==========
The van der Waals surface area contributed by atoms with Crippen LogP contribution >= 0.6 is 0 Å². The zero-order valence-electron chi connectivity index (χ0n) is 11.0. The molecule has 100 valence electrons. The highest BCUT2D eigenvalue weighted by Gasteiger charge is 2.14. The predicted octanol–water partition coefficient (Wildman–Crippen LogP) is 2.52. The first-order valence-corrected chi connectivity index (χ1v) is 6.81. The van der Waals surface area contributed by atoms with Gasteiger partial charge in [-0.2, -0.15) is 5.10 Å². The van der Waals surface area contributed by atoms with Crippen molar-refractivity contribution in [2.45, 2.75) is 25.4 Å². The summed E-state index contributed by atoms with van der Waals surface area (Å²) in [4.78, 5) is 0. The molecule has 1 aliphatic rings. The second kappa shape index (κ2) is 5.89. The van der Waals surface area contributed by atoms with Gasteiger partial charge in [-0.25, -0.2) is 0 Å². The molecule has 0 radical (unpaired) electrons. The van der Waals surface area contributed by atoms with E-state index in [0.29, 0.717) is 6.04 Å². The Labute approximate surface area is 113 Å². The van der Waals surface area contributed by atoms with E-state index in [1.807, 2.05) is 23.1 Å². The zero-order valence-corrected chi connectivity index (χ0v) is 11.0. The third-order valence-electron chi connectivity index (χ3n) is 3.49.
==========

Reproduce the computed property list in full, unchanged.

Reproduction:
The van der Waals surface area contributed by atoms with Crippen LogP contribution >= 0.6 is 0 Å². The zero-order valence-electron chi connectivity index (χ0n) is 11.0. The molecule has 100 valence electrons. The highest BCUT2D eigenvalue weighted by Gasteiger charge is 2.14. The predicted octanol–water partition coefficient (Wildman–Crippen LogP) is 2.52. The first-order valence-corrected chi connectivity index (χ1v) is 6.81. The van der Waals surface area contributed by atoms with Gasteiger partial charge in [-0.2, -0.15) is 5.10 Å². The van der Waals surface area contributed by atoms with Crippen molar-refractivity contribution in [2.45, 2.75) is 25.4 Å². The summed E-state index contributed by atoms with van der Waals surface area (Å²) in [4.78, 5) is 0. The molecule has 1 aliphatic rings. The second kappa shape index (κ2) is 5.89. The van der Waals surface area contributed by atoms with Gasteiger partial charge in [-0.25, -0.2) is 0 Å². The molecule has 0 radical (unpaired) electrons. The van der Waals surface area contributed by atoms with E-state index in [0.29, 0.717) is 6.04 Å². The Labute approximate surface area is 113 Å². The van der Waals surface area contributed by atoms with E-state index in [1.807, 2.05) is 23.1 Å². The zero-order valence-corrected chi connectivity index (χ0v) is 11.0. The third-order valence-electron chi connectivity index (χ3n) is 3.49.